Private Project

The GIG: Good Indian Girls

Bombay based brand-developer, Radhika has been promoted to Vice President of her company, Phantom Brands.

She returns home to celebrate with her fiance`, Jai, only to discover that he has lost his job and worse, his mother has flown in from Delhi, to chivvy the young couple to her city where Jai can run the family business.

Will Radhika stand up for herself ? Will she sacrifice her ambition for her relationship? Will Jai ever learn of Radhika’s sacrifice? Will Mummy ji ever make her own cup of tea?

These questions will be answered by the short film The G.I.G by Riva Razdan

  • Riva Razdan
    Protected, Short Film (Official Selection of CrownWood International, Gulf Female Film Festival)
  • Riva Razdan
  • Yulia Piskuliyska
    La Lectora, Short Cuban Documentary (Official Selection of NY Docs)
  • Shanzey Altaf
    Key Cast
  • Raaj Rao
    Key Cast
  • Richa Anand Nigam
    Key Cast
    "Mummy ji"
    'Night, Mother
  • Project Type:
    Short, Student, Television, Web / New Media
  • Genres:
    Romance, Drama, Comedy, Feminist, India, Mumbai, Delhi, SouthAsia, Women, Career
  • Runtime:
    10 minutes 45 seconds
  • Completion Date:
    May 16, 2019
  • Production Budget:
    2,000 USD
  • Country of Origin:
  • Country of Filming:
    United Arab Emirates
  • Language:
    English, Hindi
  • Shooting Format:
  • Film Color:
  • First-time Filmmaker:
  • Student Project:
Director Biography - Riva Razdan

Riva grew up in Bombay, India. She was fortunate enough to be raised in a family with liberal, feminist ideals and a mother who taught her to watch for the moments of female opportunity in Romances like “Legally Blonde”, “Gone With the Wind” and “You’ve Got Mail”. While her girlfriends swooned over the male love interests of these films, she was asked to pay attention to the business acumen of the women; to Elle’s sharp focus and Katharine’s indefatigable spirit. As a result, she grew up devouring the works of Jane Austen, Emily Dickinson and Chitra Banerjee Divakaruni, growing obsessed with the theme of female agency and resilience and balking every time she discovered it lacking in realty.

Riva delves deep into the art of storytelling and into the society she loves, Indian culture,to weave some wayward strands of its fabric as conflicts in her scripts to create media that empowers, supports and comforts young Indian women. She hopes to encourage them to raise their standards for themselves higher, because they are worth it.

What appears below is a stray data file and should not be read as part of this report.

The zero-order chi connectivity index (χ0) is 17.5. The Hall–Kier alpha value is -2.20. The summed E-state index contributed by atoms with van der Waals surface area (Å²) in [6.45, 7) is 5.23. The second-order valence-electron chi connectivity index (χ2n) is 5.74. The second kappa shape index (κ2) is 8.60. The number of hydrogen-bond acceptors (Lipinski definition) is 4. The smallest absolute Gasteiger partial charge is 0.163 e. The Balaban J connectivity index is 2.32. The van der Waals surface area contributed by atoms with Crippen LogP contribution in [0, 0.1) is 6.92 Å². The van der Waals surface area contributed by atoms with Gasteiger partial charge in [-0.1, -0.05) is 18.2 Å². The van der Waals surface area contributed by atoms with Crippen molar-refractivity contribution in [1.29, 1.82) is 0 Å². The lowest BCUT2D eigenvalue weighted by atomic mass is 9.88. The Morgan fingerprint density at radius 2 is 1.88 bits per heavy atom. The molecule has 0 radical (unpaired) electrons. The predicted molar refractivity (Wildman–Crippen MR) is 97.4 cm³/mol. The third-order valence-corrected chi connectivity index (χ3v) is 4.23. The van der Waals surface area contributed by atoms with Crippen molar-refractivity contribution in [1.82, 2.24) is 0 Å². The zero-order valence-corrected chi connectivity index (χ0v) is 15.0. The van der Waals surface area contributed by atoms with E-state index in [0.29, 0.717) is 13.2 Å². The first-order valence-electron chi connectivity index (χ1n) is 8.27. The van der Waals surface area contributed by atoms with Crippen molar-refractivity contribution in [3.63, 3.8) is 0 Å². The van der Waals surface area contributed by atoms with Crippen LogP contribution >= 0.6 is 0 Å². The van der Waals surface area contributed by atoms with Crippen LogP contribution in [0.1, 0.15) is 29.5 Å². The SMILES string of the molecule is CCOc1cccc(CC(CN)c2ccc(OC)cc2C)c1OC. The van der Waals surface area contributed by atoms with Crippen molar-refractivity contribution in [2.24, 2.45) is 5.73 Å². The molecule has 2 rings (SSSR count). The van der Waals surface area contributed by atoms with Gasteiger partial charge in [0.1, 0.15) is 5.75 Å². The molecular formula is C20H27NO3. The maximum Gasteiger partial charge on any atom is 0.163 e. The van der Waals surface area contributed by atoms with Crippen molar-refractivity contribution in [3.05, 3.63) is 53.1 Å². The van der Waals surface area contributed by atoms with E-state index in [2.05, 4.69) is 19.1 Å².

Add Director Biography
Director Statement

I have grown tired of watching capable, bangled hands fold themselves in regret. I grew up surrounded by intelligent Indian women, who have the potential to be providers for themselves and captains of industry. I have grown tired of watching them give up on their professional ambitions to neatly fit into the restrictive categories of ‘girlfriend’ or ‘wife’ in the conventional dynamic of romantic relationships.

It became clear to me over the last four years as I moved between my university and my country, that most of us had never been expected to have careers despite being well-equipped for industry. We were meant to have jobs, that could be accomplished alongside our household duties. Our expensive schools and colleges served as playgrounds to secure suitable grooms. They would be the captains of industry. Far from wrangling our spot in corporate hierarchies, we weren’t even meant to know about them. And those of us who did manage to shatter a glass ceiling or two could resign themselves to picking out the splinters alone each night instead of enjoying a content romantic life.

My film, The Good Indian Girls (GIG) says otherwise, that Indian women have the potential to be in leadership positions and in happy relationships, if they have a supportive domestic environment to depend on. That they can ‘do it all’ if their efforts are recognized by their partners as legitimate careers and shared along the way.

This film presents itself as a pop culture romantic comedy with lots of pink, to reclaim the stereotype. The scenes hum with music because it speaks to my audience of fellow South Asians. We are a musical people, born of the rasa tradition for whom the beat doesn’t distract from the mode of story.It creates a sweet domestic setting and establishes a likeable love interest so that the stakes for my ambitious female protagonist are clear. But unlike conventional romantic comedies, the end isn’t focused on a marriage or a death; it is focused on the ability of my protagonist to take decisions for herself while respecting the fact that she shares her life with a partner, who will be affected by her decisions.

I made this film over a period of year and a half, developing the concept and script over the spring of 2018, while reading literature situated in the Indian female context, along with journalistic reviews and political statistics of the gender disparity of employment demographics in urban India. I filmed it in fall 2018 and completed the edit in Spring 2019.

I hope my audience will come away with a slightly different understanding of both romantic comedies and feminist films. I hope certain sections of Indian society will acknowledge that the traditional standard for relationships between men and women is changing according to the change in educational levels and earning structures of women, and our societal attitudes have to adapt to accept/tolerate these changes.